Big four accounting firms paid millions to advice EU Commission on tax policy
EU lawmakers should stop relying on policy advice from the world’s four largest accounting firms, given their status as “goliaths of the tax planning world,” according to an independent Brussels-based watchdog.
Far from being “objective and legitimate” advisers on tax avoidance, the Big Four accounting firms—Deloitte LLP, EY, KPMG, and PwCcq—are helping major corporations avoid taxes, while also directing the European Union on its policy decisions, the Corporate Europe Observatory said in a July 10 report. Corporate Europe Observatory, a nonprofit, focuses on the power of corporate lobbying in the EU.
The report focuses on corporate tax avoidance, a major flashpoint in the bloc. The Big Four get special access and hold significant influence within the bloc, though their interests are self-serving, the report said.
Corporate tax avoidance costs the EU between 50 billion euros ($58.9 billion) and 70 billion euros each year, the report said. The report flagged the influence the firms hold with lawmakers, such as when the top four accounting firms pushed back on EU proposals to require companies to publicly release global tax reports.
“If we want corporations to pay their fair share of taxes, we must create a firewall between policy-makers and the tax avoidance industry,” Vicky Cann, a campaigner at the Corporate Europe Observatory said in a statement. “There is an inherent conflict of interest when the Big Four sell corporate tax avoidance schemes and simultaneously get to advise on the EU’s fight against tax avoidance.”
The report’s publication comes just over a month since EU finance ministers formally approved controversial rules that will require accountants and other tax professionals to report certain aggressive tax planning arrangements to national revenue authorities. The tax intermediary reporting legislation is slated to take effect July 1, 2020.
PwC and KPMG declined to comment. EY and Deloitte didn’t respond to requests for comment.
Influence Isn’t Benevolent
The European Commission continues to hand the Big Four millions of euros in public money for tax advisory services, the report said. This is despite the fact that leaks like LuxLeaks, the Panama Papers, and the Paradise Papers revealed the scope of multinational tax avoidance, the report said.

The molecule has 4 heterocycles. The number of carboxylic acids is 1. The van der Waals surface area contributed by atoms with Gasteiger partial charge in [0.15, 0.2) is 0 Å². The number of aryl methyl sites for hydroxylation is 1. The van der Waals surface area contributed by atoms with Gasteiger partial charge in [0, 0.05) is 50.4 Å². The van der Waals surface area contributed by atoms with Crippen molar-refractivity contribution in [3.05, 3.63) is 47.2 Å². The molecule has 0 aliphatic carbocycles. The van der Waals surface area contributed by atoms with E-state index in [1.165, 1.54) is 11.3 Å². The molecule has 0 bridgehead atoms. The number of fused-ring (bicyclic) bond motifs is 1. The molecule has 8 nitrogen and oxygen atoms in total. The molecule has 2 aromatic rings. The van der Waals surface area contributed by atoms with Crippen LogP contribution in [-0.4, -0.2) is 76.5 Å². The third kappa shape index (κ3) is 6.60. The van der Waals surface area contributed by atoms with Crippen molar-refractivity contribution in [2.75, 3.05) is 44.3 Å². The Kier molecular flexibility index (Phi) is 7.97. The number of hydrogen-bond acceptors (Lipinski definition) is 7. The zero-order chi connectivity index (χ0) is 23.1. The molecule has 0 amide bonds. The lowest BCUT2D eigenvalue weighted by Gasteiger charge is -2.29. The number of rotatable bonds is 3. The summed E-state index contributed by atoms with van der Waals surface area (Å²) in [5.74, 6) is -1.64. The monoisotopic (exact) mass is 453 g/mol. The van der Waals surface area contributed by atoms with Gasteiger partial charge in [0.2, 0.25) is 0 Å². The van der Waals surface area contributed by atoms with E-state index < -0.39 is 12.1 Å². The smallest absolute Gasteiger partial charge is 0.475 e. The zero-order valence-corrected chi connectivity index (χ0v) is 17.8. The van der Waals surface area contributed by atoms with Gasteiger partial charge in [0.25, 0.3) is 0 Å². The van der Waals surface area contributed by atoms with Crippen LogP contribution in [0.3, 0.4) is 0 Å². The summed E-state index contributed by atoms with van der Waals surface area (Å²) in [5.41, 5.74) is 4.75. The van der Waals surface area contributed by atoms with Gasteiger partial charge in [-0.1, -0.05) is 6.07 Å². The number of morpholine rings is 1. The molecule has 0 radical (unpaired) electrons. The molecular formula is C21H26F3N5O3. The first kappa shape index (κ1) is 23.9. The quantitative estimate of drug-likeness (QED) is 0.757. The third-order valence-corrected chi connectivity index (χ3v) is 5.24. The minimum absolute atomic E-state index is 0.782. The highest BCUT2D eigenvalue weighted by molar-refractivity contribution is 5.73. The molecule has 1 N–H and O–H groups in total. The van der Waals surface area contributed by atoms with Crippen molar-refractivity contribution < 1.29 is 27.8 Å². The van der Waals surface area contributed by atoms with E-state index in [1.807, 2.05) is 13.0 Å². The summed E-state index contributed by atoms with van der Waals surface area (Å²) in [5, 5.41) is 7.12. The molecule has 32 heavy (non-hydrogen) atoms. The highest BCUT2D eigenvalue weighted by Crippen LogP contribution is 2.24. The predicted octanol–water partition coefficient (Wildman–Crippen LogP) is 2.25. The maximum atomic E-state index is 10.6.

“Their channels of influence are many and deep. Yet policy-makers seem blind to their conflicts of interest, unable to see the Big Four as vested interests with private agendas, even when this is apparent from the positions of the lobby vehicles they use,” the report said.
The companies “sell and profit” from schemes that deprive the government of tax revenue, the report said.
They “have flourished in a policy-making culture that allows them an opaque but pervasive presence. They are behind-the-scenes, seemingly omnipresent, but certainly not benevolent,” the report said.
A European Commission spokeswoman said the organization regularly asks for research from consultancies all over the world. “Writing a study for us does not make any one company our adviser — if that were the case we would have many advisers. These are just four out of thousands of companies carrying out studies for us,” she said.
The Big Four’s activities don’t allow them any “additional access” to the public consultation process, and the European Commission treats the firms “the same way as any other organization that can apply for tenders, without exception,” the spokeswoman said.
Firewall Against Harm
The report calls for EU policymakers to create a firewall to protect themselves from the “harmful influence of the vested interests of the tax avoidance industry.”
Protections should include: no longer giving the Big Four public contracts for tax-related studies and introducing tougher rules on the revolving door between tax intermediaries and the European institutions.
“The idea that a constant swapping of personnel between private mega-firms that actively engage in selling tax avoidance structures and the institutions responsible for tackling tax avoidance might breed conflicts of interest just doesn’t seem to be recognised,” the report said.